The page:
In any of the embodiments of this aspect of the present invention, shaft 20 may comprise at least one port 110 on a side surface 120 thereof as depicted in FIG. 1. For example, shaft 20 may include a pair of ports 110 on opposing side surfaces of shaft 20. Whether shaft 20 has ports 110 may depend, for example, on the characteristics of the therapeutic agent that is delivered through shaft 20. For example, shaft 20 may comprise ports 110 if a high volume of a therapeutic agent and/or a therapeutic agent having a high viscosity is delivered through shaft 20 and shaft 20 may comprise no ports 110 if a low volume of a therapeutic agent and/or a therapeutic agent having a low viscosity is delivered through shaft 20. In embodiments where shaft 20 does comprise ports 110, such ports may be of any number, size, and shape.

Furthermore, distal opening 60, according to this aspect of the present invention, may be a continuous opening or a discontinuous opening. For example, FIG. 8 illustrates a discontinuous distal opening 60 as section 60 a of opening 60 is open, section 60 b of opening 60 is closed near tip 90 and, section 60 c is open. Of course, as will be understood by one in the art, distal opening 60 may have patterns of discontinuity other than the pattern illustrated in FIG. 8.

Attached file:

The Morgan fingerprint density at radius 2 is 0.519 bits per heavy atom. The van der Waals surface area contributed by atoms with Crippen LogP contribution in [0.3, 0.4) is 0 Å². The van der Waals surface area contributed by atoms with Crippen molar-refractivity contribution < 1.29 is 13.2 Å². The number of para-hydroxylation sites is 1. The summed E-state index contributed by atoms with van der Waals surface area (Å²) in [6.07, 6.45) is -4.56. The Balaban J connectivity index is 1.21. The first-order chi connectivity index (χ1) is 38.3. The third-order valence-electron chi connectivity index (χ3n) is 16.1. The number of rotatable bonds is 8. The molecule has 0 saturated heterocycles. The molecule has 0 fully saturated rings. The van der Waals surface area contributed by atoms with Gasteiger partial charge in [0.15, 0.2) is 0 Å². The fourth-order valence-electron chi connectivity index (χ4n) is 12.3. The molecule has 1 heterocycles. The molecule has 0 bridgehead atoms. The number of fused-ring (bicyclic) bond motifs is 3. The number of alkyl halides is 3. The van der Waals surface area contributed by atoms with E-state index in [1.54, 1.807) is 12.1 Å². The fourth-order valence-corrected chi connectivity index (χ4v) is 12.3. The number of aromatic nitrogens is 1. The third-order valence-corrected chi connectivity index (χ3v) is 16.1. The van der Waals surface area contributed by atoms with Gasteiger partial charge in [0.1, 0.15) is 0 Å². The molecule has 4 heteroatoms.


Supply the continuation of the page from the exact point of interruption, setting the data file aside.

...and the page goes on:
It should be emphasized that the above-described embodiments are merely exemplary and the present invention contemplates any design of needle 10 having a distal opening 60 through which longitudinal axis X extends and where distal opening 60 has a projected area A1 that is smaller than a cross-sectional area of a section of shaft 20 proximal to distal end 50.

The present invention also contemplates drug delivery devices, such as syringes or catheters, which have attached to the distal portions thereof, a needle according to any embodiment of this aspect of the present invention. Such drug delivery devices can be used to deliver any therapeutic agent to a target site of a body. To perform such delivery, a needle of this aspect of the present invention is attached to the distal portion of the drug delivery device and a therapeutic agent is loaded in the drug delivery device. The drug delivery device is placed in proximity to the target site and the needle is inserted in the target site. The therapeutic agent is then delivered through the needle to the target site of the body. Although a needle according to any embodiment of this aspect of the present invention has many applications and the needle is not in any way limited to a specific application, it is particularly useful for reducing or preventing coring or other damage to tissue. Accordingly, a needle according to any embodiment of this aspect of the present invention is particularly suited for direct delivery of a therapeutic agent to an organ or tissue, such as the myocardial wall of the heart, that is accessed from a blood vessel or from the blood stream and that when accessed by a needle, could result is a tissue core entering the blood stream.